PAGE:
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The Kiplinger Agriculture Letter
Maixner was a student of news writing, agriculture and public policy before starting as editor of The Kiplinger Agriculture Letter in 2003. Raised on a ranch in western North Dakota, he kept a foot in the family farm and the farm news beat through 20 years with North Dakota newspapers – interrupted to study economics and finance while finishing an MA degree in journalism as a Kiplinger fellow at Ohio State University. Ed worked on legislation in agriculture, natural resources and international trade as an aide in the U.S. House and Senate, then ran a Washington, D.C., agricultural news bureau before joining Kiplinger. He was president of the North American Agricultural Journalists in 2011-12.
Gardeners and others are joining a broad new effort to replenish the nation’s hard-hit bee population.
See More From: Economic Forecasts
As you munch your summer corn, farmers are growing more of it — way more of it — and investors are cashing in.
See More From: Practical Economics
You'll pay more at the supermarket this year, thanks to drought-depleted food supplies and a greater reliance on pricier food imports.
Look for food prices overall to go up as much as 4% in 2013, about ...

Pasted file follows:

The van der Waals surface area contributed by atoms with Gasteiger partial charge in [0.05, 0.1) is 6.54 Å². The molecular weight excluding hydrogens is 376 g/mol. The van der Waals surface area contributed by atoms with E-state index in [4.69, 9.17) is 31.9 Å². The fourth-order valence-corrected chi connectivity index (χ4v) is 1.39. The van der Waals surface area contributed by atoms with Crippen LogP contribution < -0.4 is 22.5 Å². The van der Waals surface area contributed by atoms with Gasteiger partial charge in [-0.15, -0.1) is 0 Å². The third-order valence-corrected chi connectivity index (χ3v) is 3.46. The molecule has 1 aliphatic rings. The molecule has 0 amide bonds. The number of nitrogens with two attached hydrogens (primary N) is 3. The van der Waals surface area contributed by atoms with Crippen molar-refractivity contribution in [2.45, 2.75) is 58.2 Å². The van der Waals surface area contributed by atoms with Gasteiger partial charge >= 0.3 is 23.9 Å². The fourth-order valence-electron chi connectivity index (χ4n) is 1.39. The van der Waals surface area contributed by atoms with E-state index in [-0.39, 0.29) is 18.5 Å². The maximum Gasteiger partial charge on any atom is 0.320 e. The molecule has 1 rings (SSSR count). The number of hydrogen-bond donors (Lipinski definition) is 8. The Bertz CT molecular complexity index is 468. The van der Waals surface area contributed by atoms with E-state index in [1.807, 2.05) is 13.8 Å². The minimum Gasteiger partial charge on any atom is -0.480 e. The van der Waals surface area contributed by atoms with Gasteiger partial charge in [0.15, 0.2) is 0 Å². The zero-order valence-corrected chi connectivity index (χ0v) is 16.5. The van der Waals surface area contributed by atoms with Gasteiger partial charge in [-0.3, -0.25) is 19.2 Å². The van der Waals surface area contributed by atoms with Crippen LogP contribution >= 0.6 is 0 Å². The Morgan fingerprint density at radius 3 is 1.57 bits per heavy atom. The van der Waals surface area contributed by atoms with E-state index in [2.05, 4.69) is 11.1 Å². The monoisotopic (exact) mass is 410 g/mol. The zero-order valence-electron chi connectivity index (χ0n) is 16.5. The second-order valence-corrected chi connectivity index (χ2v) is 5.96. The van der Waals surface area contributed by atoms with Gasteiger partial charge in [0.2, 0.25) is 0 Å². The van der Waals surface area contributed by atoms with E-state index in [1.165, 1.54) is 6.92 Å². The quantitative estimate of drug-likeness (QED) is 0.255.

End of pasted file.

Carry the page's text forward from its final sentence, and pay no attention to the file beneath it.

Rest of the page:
See More From: Smart Buying
This year's drought, which is toasting more than half of the U.S., is the nation’s worst since the 1950s. Its impact will ripple through the economy, touching lives in a myriad of different ways -- from ...
Ah, the temperature is high and the living is easy. Nothing like having a few friends over, grilling some meat and mingling over a few cold beers or glasses of wine. What's not to like?
How about ...
See More From: Leisure Spending
You might have heard the buzz: Our payback for the warm winter and early spring will be larger-than-usual hordes of mosquitoes, midges, aphids, termites and other bad actors this summer.
The silver ...
See More From: 401(k)s
Bugs surround us. Of the 1 million or so that entomologists have identified so far, many are our friends, such as the bees that fertilize apple, cherry, avocado and many other crops, enabling them to bear ...
See More From: Economic Outlooks
See More From: FORECASTS
Rising farm costs prompt a price upswing in the grocery aisles
There's nothing like truckloads of germy eggs to grab lawmakers' attention.
See More From: Washington Matters
Americans haven’t responded well to urgings, so governments, doctors and employers are getting tough.
Rebounding global ag commodity prices add a sense of urgency to fighting hunger.
Next year will tell a similar tale, though look for grocery store prices to edge up by year-end.